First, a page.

Four procurement Key Performance Indicators every Board should be measuring
A year into the pandemic; a good time to reflect on how uncontrollable and unpredictable external influences can be on an organisation’s profits. Measurement of your procurement function can be the first step in leveraging more profits, this internal initiative is one that you do have control over. We thought we would share our thoughts on the KPIs which every board should have visibility on.
Many executive boards have no understanding of how good (or bad) their procurement function is
With the cost of bought-in goods and services contributing up to 70% of an organisation’s costs, procurement is a key lever to improve profitability. In this challenging business environment Procurement Excellence has become a strategic necessity and a driver of competitive advantage. However, many Executive Boards still do not have an understanding of how good (or bad!) their procurement capability is.
In many organisations there is a “one-eyed” view. Whilst the top-line is measured; with marketing, sales and business development monitored, measured and reported on at Board level, there is often no clear insight into how the bottom-line is being managed. Executive boards simply have no way to measure or benchmark their procurement effectiveness.
Lack of procurement measurement = profit improvement potential
Our experience shows that this lack of visibility and measurement is an indicator of the maturity of a procurement function, and hence, a strong signal that profit margin could be improved through improving operational performance.
The old adage that "what gets measured, gets changed" applies directly to procurement. So, from the perspective of an Executive Board what should they be looking for?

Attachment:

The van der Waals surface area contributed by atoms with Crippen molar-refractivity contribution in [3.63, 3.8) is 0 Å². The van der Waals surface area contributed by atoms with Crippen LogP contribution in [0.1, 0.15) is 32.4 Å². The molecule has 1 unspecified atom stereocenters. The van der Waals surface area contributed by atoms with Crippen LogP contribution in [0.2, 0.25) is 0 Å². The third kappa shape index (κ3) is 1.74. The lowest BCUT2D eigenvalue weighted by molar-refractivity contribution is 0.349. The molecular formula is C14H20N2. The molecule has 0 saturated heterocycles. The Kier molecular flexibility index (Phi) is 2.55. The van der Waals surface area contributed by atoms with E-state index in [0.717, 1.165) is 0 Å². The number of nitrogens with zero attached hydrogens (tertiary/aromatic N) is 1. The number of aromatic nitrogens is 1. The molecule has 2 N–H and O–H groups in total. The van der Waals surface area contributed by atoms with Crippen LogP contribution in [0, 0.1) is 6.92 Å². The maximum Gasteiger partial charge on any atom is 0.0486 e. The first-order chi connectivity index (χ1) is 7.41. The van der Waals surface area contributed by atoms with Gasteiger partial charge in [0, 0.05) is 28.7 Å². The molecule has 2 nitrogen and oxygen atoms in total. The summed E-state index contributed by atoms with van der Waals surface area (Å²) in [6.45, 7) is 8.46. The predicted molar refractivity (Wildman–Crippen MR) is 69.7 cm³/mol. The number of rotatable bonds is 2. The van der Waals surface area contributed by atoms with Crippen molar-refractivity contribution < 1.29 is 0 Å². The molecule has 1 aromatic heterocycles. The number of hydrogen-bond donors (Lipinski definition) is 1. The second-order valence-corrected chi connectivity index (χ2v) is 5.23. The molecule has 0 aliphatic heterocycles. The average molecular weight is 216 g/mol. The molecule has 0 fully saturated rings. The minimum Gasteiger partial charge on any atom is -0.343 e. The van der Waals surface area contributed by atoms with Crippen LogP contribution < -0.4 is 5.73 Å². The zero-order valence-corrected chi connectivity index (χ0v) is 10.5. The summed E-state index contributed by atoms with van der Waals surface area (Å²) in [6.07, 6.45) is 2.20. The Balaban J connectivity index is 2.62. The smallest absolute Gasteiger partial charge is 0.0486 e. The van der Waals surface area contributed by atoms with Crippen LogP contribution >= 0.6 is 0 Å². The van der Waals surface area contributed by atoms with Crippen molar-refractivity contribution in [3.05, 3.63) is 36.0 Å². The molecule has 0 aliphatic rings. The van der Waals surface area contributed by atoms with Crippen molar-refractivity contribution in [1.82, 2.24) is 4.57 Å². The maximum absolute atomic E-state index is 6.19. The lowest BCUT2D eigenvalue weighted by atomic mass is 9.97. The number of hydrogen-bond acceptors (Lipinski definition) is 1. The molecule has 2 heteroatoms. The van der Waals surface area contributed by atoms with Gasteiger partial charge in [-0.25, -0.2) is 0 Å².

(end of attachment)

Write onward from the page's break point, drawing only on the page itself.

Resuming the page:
Four procurement KPIs that the Board should be monitoring
- Savings. The base measure of procurement effectiveness. Organisations must have a set of savings definitions in place and agreed by finance, and savings must be cash-releasing; something the CFO will sign-off on making a measurable impact on EBITDA.
- Procurement ROI (return on investment); In its simplest form, very simply the savings delivered by a procurement team divided by the cost of that team. Team costs are made up of a fully loaded FTE cost plus annual costs of systems and other procurement support costs, whilst savings are measured annually. Procurement ROI benchmarks will differ according to maturity of a function; from 3 to 14.
- Sourcing velocity; measures the amount of spend that is market-tested, on an annual basis. Sourcing velocity provides a clear understanding of how much strategic sourcing activity a function is undertaking. Organisations that are not putting their incumbent suppliers into competition are likely to be allowing cost inflation and will not be driving savings.
- Supply-base turnover; measures the amount of spend that is proactively switched to new suppliers and provides a strong indicator of pro-active introduction of new, more competitive, innovative suppliers to the organisation. Organisations with a stagnant supply base are not taking advantage of lower-cost suppliers nor supply-market innovation.
Procurement ROI = financial results/investment in procurement
So, how good is your procurement? The first indicator is simply whether there is any measurement at all, and the secondary indicators demonstrating performance against the four KPIs.
If you don't have visibility of your cost management performance, there is a positive; there will be untapped profit potential!
Points to consider:
- Procurement KPIs are an indicator of procurement effectiveness
- Boards should have clear metrics into the operational performance of the procurement function
- If metrics are non-existent, or weak, procurement is likely to be undeveloped and there is likely to be profit improvement potential
Procura's Procurement Capability Assessment can rapidly define your organisation's procurement capability and our Opportunity Assessment can identify and quantify precise savings potential. To find out more, please get in touch.
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